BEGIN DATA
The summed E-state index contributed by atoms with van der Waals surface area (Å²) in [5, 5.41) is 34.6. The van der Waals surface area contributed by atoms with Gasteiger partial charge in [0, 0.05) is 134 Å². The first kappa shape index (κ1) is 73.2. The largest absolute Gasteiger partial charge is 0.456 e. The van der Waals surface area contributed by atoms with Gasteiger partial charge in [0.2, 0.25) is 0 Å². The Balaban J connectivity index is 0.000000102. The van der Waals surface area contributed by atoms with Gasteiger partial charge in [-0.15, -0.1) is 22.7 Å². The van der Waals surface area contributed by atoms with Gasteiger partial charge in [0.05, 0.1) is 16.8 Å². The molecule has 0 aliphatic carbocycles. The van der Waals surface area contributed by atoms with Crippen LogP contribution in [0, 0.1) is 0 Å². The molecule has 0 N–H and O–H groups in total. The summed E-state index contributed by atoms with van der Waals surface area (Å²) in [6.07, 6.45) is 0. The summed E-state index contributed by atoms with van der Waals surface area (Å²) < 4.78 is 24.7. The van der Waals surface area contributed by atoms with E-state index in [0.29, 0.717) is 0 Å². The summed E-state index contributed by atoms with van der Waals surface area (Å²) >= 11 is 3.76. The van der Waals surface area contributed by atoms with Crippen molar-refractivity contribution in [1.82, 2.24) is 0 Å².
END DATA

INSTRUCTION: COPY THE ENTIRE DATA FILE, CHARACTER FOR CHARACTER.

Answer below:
The summed E-state index contributed by atoms with van der Waals surface area (Å²) in [5, 5.41) is 34.6. The van der Waals surface area contributed by atoms with Gasteiger partial charge in [0, 0.05) is 134 Å². The first kappa shape index (κ1) is 73.2. The largest absolute Gasteiger partial charge is 0.456 e. The van der Waals surface area contributed by atoms with Gasteiger partial charge in [0.2, 0.25) is 0 Å². The Balaban J connectivity index is 0.000000102. The van der Waals surface area contributed by atoms with Gasteiger partial charge in [-0.15, -0.1) is 22.7 Å². The van der Waals surface area contributed by atoms with Gasteiger partial charge in [0.05, 0.1) is 16.8 Å². The molecule has 0 aliphatic carbocycles. The van der Waals surface area contributed by atoms with Crippen LogP contribution in [0, 0.1) is 0 Å². The molecule has 0 N–H and O–H groups in total. The summed E-state index contributed by atoms with van der Waals surface area (Å²) in [6.07, 6.45) is 0. The summed E-state index contributed by atoms with van der Waals surface area (Å²) < 4.78 is 24.7. The van der Waals surface area contributed by atoms with E-state index in [0.29, 0.717) is 0 Å². The summed E-state index contributed by atoms with van der Waals surface area (Å²) >= 11 is 3.76. The van der Waals surface area contributed by atoms with Crippen molar-refractivity contribution in [1.82, 2.24) is 0 Å².